THE CIRCUS AS A BUSINESS?
With all the fire and optimism of youth, Cirque du Soleil set out to
reinvent the art of the circus, an art hitherto almost unknown in Canada.
Back in that first year, we already had the feeling that nothing would come
between us and the realization of their cherished dream. And indeed, in
the space of four short years, the Cirque du Soleil has become a success
story, gaining recognition not only in Quebec and Canada but also
This tremendously gratifying achievement would never have been possible
without the unflagging determination creativity and willingness to go one
step further displayed out by every member of our company. This was especially
true for 1987, the year of Cirque's first appearances in the United States
and a tour of California that can only be described as a triumph. Although
Cirque's still basking in the glow, we've no intention of resting on our
This year - 1988 - is the last year of our five-year plan, and a very
important point in the evolution of the Cirque du Soleil. To consolidate
our breakthrough in the American market, we've set our sights on the Eastern
US. The challenge is colossal, but our accomplishments of the last four
years told us we can do it! – Guy Laliberté.
Far from being polar opposites, Cirque du Soleil proves that creativity
and business go together like hand and glove. When asked what makes him
tick, Guy Laliberte responds, as artist and administrator, that his goal
remains to surpass himself. "Anything is possible," he says, "if you're
prepared to do what it takes to make it worthwhile." In his case, that
means unswerving determination, the kind of honesty that inspires immediate
respect and a very rare gift of intuition, plus the many other qualities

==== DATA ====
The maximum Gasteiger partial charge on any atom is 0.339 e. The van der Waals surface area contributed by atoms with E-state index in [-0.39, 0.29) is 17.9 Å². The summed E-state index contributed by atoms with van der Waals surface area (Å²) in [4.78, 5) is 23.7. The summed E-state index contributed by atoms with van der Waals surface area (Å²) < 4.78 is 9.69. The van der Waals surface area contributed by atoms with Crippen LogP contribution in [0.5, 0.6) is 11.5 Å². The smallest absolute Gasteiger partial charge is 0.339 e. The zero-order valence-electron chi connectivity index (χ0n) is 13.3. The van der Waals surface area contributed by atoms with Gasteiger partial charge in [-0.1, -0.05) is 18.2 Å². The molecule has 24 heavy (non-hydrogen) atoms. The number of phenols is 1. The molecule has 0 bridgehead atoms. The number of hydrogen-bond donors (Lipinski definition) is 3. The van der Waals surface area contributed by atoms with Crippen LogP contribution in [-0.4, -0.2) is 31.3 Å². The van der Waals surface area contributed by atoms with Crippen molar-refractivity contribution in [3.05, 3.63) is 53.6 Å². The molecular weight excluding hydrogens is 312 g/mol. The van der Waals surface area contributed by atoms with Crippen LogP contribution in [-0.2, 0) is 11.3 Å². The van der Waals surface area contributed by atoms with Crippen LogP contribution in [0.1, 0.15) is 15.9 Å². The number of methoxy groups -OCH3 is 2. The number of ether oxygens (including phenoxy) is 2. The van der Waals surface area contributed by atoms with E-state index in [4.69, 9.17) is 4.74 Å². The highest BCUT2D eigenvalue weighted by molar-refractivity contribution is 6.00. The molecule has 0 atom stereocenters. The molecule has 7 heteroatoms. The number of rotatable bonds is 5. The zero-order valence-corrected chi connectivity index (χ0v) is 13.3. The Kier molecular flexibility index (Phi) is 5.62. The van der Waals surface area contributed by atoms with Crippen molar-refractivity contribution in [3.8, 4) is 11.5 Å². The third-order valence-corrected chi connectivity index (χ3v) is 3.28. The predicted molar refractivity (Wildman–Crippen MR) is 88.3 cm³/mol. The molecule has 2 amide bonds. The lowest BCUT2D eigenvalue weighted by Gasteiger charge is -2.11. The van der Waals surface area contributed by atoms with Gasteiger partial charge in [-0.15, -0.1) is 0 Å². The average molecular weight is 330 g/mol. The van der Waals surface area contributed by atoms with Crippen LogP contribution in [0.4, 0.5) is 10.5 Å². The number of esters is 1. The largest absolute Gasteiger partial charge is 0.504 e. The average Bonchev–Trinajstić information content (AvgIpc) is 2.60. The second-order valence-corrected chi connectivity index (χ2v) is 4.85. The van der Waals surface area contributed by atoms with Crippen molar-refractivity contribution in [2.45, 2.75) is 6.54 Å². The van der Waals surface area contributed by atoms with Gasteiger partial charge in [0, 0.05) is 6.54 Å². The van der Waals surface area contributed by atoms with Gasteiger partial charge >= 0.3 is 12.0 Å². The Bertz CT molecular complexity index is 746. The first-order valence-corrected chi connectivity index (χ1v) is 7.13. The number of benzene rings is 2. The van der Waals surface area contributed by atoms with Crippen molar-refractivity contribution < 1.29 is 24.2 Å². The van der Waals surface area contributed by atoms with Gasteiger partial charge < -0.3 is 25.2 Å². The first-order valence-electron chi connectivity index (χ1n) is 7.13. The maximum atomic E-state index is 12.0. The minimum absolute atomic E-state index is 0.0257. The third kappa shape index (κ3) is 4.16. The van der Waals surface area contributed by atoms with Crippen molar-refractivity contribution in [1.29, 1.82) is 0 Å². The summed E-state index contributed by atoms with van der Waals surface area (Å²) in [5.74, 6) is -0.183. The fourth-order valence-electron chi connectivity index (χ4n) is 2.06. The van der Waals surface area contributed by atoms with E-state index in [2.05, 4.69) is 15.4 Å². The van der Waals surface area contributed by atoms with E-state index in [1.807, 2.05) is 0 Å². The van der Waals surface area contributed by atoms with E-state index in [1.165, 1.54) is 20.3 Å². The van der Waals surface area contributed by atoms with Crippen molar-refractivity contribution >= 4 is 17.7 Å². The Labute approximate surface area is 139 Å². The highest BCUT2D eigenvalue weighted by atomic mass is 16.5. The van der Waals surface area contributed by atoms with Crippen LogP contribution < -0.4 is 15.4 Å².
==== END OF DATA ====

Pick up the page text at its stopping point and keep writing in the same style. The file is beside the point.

of Guy's unique personality. All of which are inseparably bound up with
the destiny of the Cirque du Soleil, and the company's growing reputation
for fresh thinking, sharp business acumen and second-to-none standards
Not only did the Cirque forge ahead; it was able to decrease its
dependency of government grants to 50% in 1985 and 27% in 1986, by seeking
out and developing ties with private industry. In 1987, government
subsidies accounted for only 15% of the company's operating budget. A
turning point was reached when the Cirque headed south across the border
last summer after a tour of Quebec and performed the opening of the prestigious
Los Angeles Festival before embarking on a three-month tour of California.
The praise was enthusiastic and the tour got extensive media coverage.
Meanwhile, the Cirque was turning heads in the Quebec business community
for its success in exporting - of all things - a cultural event. New openings
led to an internal reorganization that included provisions for indoor
performances, the rental of the circus' costume and set production facilities
and the marketing of secondary products such as tee-shirts, coloring books,
educational toys, video-cassettes and records.
(See "Le Groupe du Soleil")
The company was also turning heads overseas. January 1988 marked Australia's
200th anniversary, which was to be celebrated with a two month "Bicentennial Festival of